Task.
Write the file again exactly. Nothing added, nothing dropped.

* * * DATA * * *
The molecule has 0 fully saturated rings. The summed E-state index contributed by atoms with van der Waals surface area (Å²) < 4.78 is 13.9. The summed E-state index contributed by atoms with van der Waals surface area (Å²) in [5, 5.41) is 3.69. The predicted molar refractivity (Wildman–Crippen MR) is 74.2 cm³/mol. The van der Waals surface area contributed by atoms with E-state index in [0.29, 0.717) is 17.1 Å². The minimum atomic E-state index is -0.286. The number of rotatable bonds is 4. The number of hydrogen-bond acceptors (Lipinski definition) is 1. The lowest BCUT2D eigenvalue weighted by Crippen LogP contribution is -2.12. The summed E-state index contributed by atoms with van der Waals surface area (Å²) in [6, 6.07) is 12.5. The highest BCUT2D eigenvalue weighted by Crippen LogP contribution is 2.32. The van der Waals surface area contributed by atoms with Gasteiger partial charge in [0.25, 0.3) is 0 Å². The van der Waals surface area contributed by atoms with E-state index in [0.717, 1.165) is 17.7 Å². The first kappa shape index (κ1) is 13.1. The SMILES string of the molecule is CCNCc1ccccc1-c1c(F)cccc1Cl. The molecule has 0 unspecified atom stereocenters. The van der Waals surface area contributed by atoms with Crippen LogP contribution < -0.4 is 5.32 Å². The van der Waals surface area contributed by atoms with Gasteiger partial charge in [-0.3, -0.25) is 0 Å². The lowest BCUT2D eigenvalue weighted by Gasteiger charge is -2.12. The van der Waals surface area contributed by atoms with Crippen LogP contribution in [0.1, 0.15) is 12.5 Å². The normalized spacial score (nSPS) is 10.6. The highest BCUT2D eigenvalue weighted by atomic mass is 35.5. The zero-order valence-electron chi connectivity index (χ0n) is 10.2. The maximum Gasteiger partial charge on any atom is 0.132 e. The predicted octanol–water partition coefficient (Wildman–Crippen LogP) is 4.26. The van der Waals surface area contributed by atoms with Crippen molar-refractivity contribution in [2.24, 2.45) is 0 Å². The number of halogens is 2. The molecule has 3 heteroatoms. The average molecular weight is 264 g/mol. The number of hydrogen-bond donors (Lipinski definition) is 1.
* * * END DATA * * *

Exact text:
The molecule has 0 fully saturated rings. The summed E-state index contributed by atoms with van der Waals surface area (Å²) < 4.78 is 13.9. The summed E-state index contributed by atoms with van der Waals surface area (Å²) in [5, 5.41) is 3.69. The predicted molar refractivity (Wildman–Crippen MR) is 74.2 cm³/mol. The van der Waals surface area contributed by atoms with E-state index in [0.29, 0.717) is 17.1 Å². The minimum atomic E-state index is -0.286. The number of rotatable bonds is 4. The number of hydrogen-bond acceptors (Lipinski definition) is 1. The lowest BCUT2D eigenvalue weighted by Crippen LogP contribution is -2.12. The summed E-state index contributed by atoms with van der Waals surface area (Å²) in [6, 6.07) is 12.5. The highest BCUT2D eigenvalue weighted by Crippen LogP contribution is 2.32. The van der Waals surface area contributed by atoms with Gasteiger partial charge in [0.25, 0.3) is 0 Å². The van der Waals surface area contributed by atoms with E-state index in [0.717, 1.165) is 17.7 Å². The first kappa shape index (κ1) is 13.1. The SMILES string of the molecule is CCNCc1ccccc1-c1c(F)cccc1Cl. The molecule has 0 unspecified atom stereocenters. The van der Waals surface area contributed by atoms with Crippen LogP contribution < -0.4 is 5.32 Å². The van der Waals surface area contributed by atoms with Gasteiger partial charge in [-0.3, -0.25) is 0 Å². The lowest BCUT2D eigenvalue weighted by Gasteiger charge is -2.12. The van der Waals surface area contributed by atoms with Crippen LogP contribution in [0.1, 0.15) is 12.5 Å². The normalized spacial score (nSPS) is 10.6. The highest BCUT2D eigenvalue weighted by atomic mass is 35.5. The zero-order valence-electron chi connectivity index (χ0n) is 10.2. The maximum Gasteiger partial charge on any atom is 0.132 e. The predicted octanol–water partition coefficient (Wildman–Crippen LogP) is 4.26. The van der Waals surface area contributed by atoms with Crippen molar-refractivity contribution in [2.24, 2.45) is 0 Å². The number of halogens is 2. The molecule has 3 heteroatoms. The average molecular weight is 264 g/mol. The number of hydrogen-bond donors (Lipinski definition) is 1.